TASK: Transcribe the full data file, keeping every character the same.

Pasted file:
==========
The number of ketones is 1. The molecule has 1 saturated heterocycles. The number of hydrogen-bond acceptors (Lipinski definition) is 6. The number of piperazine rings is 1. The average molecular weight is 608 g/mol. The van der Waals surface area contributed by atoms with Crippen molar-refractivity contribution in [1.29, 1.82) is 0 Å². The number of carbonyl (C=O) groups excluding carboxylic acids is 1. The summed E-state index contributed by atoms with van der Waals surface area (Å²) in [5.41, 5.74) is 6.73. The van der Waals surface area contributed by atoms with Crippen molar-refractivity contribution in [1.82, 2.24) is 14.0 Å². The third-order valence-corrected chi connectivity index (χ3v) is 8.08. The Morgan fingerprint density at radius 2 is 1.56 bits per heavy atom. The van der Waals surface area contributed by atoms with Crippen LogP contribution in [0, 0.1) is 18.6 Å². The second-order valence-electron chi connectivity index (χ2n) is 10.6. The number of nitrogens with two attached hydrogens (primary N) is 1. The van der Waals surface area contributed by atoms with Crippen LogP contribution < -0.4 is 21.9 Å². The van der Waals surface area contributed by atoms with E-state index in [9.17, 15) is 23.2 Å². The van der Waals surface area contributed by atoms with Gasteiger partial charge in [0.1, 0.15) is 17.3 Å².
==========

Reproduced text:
The number of ketones is 1. The molecule has 1 saturated heterocycles. The number of hydrogen-bond acceptors (Lipinski definition) is 6. The number of piperazine rings is 1. The average molecular weight is 608 g/mol. The van der Waals surface area contributed by atoms with Crippen molar-refractivity contribution in [1.29, 1.82) is 0 Å². The number of carbonyl (C=O) groups excluding carboxylic acids is 1. The summed E-state index contributed by atoms with van der Waals surface area (Å²) in [5.41, 5.74) is 6.73. The van der Waals surface area contributed by atoms with Crippen molar-refractivity contribution in [1.82, 2.24) is 14.0 Å². The third-order valence-corrected chi connectivity index (χ3v) is 8.08. The Morgan fingerprint density at radius 2 is 1.56 bits per heavy atom. The van der Waals surface area contributed by atoms with Crippen LogP contribution in [0, 0.1) is 18.6 Å². The second-order valence-electron chi connectivity index (χ2n) is 10.6. The number of nitrogens with two attached hydrogens (primary N) is 1. The van der Waals surface area contributed by atoms with Crippen LogP contribution < -0.4 is 21.9 Å². The van der Waals surface area contributed by atoms with E-state index in [9.17, 15) is 23.2 Å². The van der Waals surface area contributed by atoms with Gasteiger partial charge in [0.1, 0.15) is 17.3 Å².